For the next six months (and likely longer) God will be working on each of our hearts as we study together Powell’s book ‘Giving to God.’ Some may find this tedious, some may find it boring, some may find it frustrating, but I’m sure God will find it interesting as each of us is confronted with our understanding of what it means to be faithful stewards. From a scriptural perspective we are all stewards and God entrusts us with a high privilege when he gives us anything. Remember, we own nothing, but manage everything.
Giving as an Act of Discipleship
Transformation - moving from a membership model of how we see ourselves to a discipleship model is directly related to how we understand and practice stewardship. In a membership model we can get very hung up on what privileges members have, which of course means that non-members don’t have privileges, they are constrained. Of course even members are constrained. The ELCA constitution and bylaws limit behavior, although not always a bad thing, at times these documents and how we interpret and practice them can lead to operating a church in a Pharisaical manner. What do I mean?
In our gospel (Luke 13:10-17) text for Sunday August 22, 2010 Jesus healed a woman who could not stand up straight, but the leader of the synagogue was indignant because the rules said that no one was to work on the Sabbath. Jesus responded by saying, “You Hypocrites!” you give water to your animals on the Sabbath don’t you? When God’s mission is thwarted by rules that are built upon our personal preferences they do not empower, but they hinder God’s kingdom being ushered into this world. Instead of being supportive and joyous over the healing of this daughter of Abraham this leader used the rules to diminish the work of God.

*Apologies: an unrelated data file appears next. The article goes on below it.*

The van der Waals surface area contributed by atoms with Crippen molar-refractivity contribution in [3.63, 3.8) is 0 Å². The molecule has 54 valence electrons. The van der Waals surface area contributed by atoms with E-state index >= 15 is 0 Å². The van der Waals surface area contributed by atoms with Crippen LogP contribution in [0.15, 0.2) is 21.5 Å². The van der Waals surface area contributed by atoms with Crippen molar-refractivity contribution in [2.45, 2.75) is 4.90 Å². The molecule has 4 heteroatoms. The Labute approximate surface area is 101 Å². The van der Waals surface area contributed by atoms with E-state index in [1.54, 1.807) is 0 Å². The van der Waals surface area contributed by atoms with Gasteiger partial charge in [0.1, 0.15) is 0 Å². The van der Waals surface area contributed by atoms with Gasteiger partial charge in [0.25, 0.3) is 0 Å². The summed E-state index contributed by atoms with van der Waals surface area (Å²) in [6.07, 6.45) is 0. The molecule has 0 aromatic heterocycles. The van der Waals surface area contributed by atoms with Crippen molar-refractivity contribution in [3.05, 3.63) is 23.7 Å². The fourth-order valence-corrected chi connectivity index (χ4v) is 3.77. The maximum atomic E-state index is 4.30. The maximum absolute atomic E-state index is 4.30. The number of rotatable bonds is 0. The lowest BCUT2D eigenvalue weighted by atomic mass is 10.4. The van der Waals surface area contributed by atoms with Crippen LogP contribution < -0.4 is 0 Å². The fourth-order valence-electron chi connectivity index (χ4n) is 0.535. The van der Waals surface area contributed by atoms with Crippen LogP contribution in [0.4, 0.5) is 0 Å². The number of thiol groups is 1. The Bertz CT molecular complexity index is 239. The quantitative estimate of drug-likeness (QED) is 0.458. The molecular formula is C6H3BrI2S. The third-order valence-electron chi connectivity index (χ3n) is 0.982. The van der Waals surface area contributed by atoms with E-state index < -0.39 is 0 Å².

As God’s people we need to be very careful when we make rules or policies or bylaws that support the work of God because rules are often more about personal preferences than they are about fulfilling God’s mission. This is not easy work and it requires a different attitude about how we approach life, which brings me back to discipleship.
Stewardship and discipleship are joined at the hip. Stewardship is about how we glorify God through the use of our time, talent and treasure. Well, as it turns out so is discipleship. When we practice discipleship God draws us closer, God invites us into a closer relationship and wants our energy to be focused on glorifying God in all that we do. Through prayer, study, worship, and service to God we are brought to a place in our lives where we begin to see God at work all around us. When this happens, it changes us.
When God changes us on the inside, everything on the outside changes as well. According to Mark Allen Powel, he seems to say, show me a person who does not give in time, talent, and treasure to God’s kingdom and I’ll show you a person who has lost touch with God. I tend to say it a different way, “What we believe in, we have time for.” When God touches our heart we can’t help but give back to God in response. Luther discovered this. Most great church leaders down through history came to a point in their life where God called them to live a different way, and as discipleship took over the stewardship they practiced blossomed.
I pray that God will allow each of us to blossom as we are feed with the Word and watered by the Spirit of God’s grace in our lives.